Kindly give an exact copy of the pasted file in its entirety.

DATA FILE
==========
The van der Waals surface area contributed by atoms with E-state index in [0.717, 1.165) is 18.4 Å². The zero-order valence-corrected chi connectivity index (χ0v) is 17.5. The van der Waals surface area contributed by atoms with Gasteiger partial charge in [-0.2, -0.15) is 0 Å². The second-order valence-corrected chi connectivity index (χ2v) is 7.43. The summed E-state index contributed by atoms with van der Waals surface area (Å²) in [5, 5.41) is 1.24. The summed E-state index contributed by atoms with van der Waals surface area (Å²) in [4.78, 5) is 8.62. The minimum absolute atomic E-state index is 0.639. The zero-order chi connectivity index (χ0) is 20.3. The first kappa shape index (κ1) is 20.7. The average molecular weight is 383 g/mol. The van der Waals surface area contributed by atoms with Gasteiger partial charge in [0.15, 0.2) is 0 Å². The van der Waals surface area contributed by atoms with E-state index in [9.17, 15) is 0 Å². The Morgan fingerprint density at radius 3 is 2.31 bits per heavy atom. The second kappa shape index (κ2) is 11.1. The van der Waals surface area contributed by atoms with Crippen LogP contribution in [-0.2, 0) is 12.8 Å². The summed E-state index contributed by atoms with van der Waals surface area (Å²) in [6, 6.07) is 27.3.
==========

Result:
The van der Waals surface area contributed by atoms with E-state index in [0.717, 1.165) is 18.4 Å². The zero-order valence-corrected chi connectivity index (χ0v) is 17.5. The van der Waals surface area contributed by atoms with Gasteiger partial charge in [-0.2, -0.15) is 0 Å². The second-order valence-corrected chi connectivity index (χ2v) is 7.43. The summed E-state index contributed by atoms with van der Waals surface area (Å²) in [5, 5.41) is 1.24. The summed E-state index contributed by atoms with van der Waals surface area (Å²) in [4.78, 5) is 8.62. The minimum absolute atomic E-state index is 0.639. The zero-order chi connectivity index (χ0) is 20.3. The first kappa shape index (κ1) is 20.7. The average molecular weight is 383 g/mol. The van der Waals surface area contributed by atoms with Gasteiger partial charge in [0.15, 0.2) is 0 Å². The van der Waals surface area contributed by atoms with E-state index in [9.17, 15) is 0 Å². The Morgan fingerprint density at radius 3 is 2.31 bits per heavy atom. The second kappa shape index (κ2) is 11.1. The van der Waals surface area contributed by atoms with Crippen LogP contribution in [-0.2, 0) is 12.8 Å². The summed E-state index contributed by atoms with van der Waals surface area (Å²) in [6, 6.07) is 27.3.